The Ukrainian Prime Minister tendered his resignation on Thursday, after upbraiding fellow politicians.» Read More
The yen rose broadly after a fall in industrial conglomerate General Electric's quarterly earnings stoked fears about the health of the US economy, causing investors to dump riskier trades.
U.S. import prices rose by a more-than-expected 2.8 percent in March as petroleum prices jumped 9.1 percent, a Labor Department report showed Friday.
Asian stocks rose Friday, with Japan's Nikkei closing almost 3 percent higher, led by chipmakers on expectations a slump in the sector may soon end, while oil prices retreated after testing a record high above $112 a barrel.
Finance chiefs from rich nations meet on Friday in Washington D.C. to bless proposals for tightening scrutiny of global banking practices and to press the private sector to step up its efforts to settle financial markets.
Japanese annual wholesale inflation hit a 27-year high in March, squeezing businesses as they struggle to pass on higher prices for fuel and other raw materials to their customers.
Japan wants the Group of Seven rich nations to show a clear determination to ensure financial system stability as global markets remain turbulent, Bank of Japan Governor Masaaki Shirakawa said on Thursday.
We wrap up our special coverage this week on food inflation in Asia. We thought it appropriate to take a closer look at how Asia's powerhouse, China, is dealing with the situation.
It's hard to get more diverse than General Electric: jet engines, high finance, even business news websites (i.e., this one). For that reason, its quarterly report gives an insightful look into how the rest of earnings season may turn out.
It's nearly 75 degrees in New York today, the sun is shining and it certainly feels like spring is here. Yet, heating oil prices at the NYMEX continue to set new records , climbing past $3.32 a gallon this morning, and settling at $3.19.
Oil slipped from record highs as top exporter Saudi Arabia insisted markets were amply supplied despite falling US inventories.
European stocks ended lower for the third straight session on Thursday but well off the day's lows as strong gains on Wall Street sparked a late recovery, eclipsing fears of more asset writedowns in the banking sector.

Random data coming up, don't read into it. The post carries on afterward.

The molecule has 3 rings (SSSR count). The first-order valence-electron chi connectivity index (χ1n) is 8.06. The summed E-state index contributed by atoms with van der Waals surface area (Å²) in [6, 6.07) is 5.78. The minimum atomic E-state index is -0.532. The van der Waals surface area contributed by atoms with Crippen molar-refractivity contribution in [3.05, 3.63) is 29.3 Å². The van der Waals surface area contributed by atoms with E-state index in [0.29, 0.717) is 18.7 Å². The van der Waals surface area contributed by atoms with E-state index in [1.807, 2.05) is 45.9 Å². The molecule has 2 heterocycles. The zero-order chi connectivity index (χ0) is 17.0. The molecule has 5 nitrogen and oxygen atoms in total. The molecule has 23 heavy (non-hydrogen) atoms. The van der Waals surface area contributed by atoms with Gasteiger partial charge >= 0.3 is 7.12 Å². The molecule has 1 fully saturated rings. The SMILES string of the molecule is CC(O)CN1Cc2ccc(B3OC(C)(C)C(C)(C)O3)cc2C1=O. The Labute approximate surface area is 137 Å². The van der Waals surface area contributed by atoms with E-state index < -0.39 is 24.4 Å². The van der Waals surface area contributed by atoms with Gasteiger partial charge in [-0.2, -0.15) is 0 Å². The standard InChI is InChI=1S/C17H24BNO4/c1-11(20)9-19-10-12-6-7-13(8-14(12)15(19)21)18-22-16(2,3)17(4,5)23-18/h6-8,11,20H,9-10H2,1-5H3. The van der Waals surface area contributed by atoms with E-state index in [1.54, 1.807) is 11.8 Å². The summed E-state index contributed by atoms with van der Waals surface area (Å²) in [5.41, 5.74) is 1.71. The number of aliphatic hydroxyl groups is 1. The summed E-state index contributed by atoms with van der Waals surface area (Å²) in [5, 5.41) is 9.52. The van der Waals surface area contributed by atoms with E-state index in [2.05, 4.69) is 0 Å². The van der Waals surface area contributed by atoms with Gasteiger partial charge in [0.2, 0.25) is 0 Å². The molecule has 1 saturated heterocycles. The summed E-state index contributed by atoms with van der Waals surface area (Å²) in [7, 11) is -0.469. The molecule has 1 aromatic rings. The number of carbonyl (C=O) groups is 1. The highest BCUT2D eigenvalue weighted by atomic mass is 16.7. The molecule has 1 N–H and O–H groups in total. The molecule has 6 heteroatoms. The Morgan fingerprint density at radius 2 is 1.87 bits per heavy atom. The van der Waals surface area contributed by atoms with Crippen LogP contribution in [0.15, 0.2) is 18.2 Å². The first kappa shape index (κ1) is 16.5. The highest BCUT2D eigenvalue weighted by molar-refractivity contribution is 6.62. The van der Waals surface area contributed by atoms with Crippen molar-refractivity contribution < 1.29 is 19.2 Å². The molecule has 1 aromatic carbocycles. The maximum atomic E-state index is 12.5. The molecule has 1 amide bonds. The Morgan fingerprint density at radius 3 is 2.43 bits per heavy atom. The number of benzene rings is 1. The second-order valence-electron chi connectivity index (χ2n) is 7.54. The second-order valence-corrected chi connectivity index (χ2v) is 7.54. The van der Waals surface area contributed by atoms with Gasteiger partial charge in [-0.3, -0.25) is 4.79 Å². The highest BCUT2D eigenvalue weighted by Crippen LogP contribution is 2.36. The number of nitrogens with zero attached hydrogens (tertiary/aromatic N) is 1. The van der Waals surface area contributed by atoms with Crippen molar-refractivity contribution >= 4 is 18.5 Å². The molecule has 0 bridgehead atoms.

The dollar fell to a record low against the euro Thursday, but pared losses as European Central Bank President Jean-Claude Trichet did not drastically change his growth and inflation views for the euro zone.
Federal Reserve Chairman Ben Bernanke said the U.S. economy could face a mild recession but that growth should pick up as the impact of aggressive interest rates cuts are felt.
The U.S. economy has "turned down sharply" and is at risk of weakening further because of the slump in housing, Treasury Secretary Henry Paulson said.
This is a timeline of the European Central Bank's rate decisions from 2007 to date.
The European Central Bank kept rates on hold at 4 percent, as expected, on Thursday, sticking to its mandate to fight inflation at any cost. Economists now think the possibility of monetary easing is more likely as late as the fourth quarter.
The US trade deficit widened unexpectedly in February as imports of consumer and other goods set a record and grew faster than exports, which hit a record for the 12th consecutive month, a government report showed on Thursday.
The Federal Reserve will stop cutting interest rates once it is assured that the economic contraction is limited to the financial sector, PIMCO CEO Mohamed El-Arian told CNBC.
The Bank of England cut interest rates by 25 basis points to 5 percent on Thursday, amid continuing weakening in the housing market and as fears of an economic slowdown increased.
Asian markets closed mixed Thursday while the U.S. dollar remained weak on concerns about the impact of a credit crisis on the global economy and as record oil prices fuel inflation worries.
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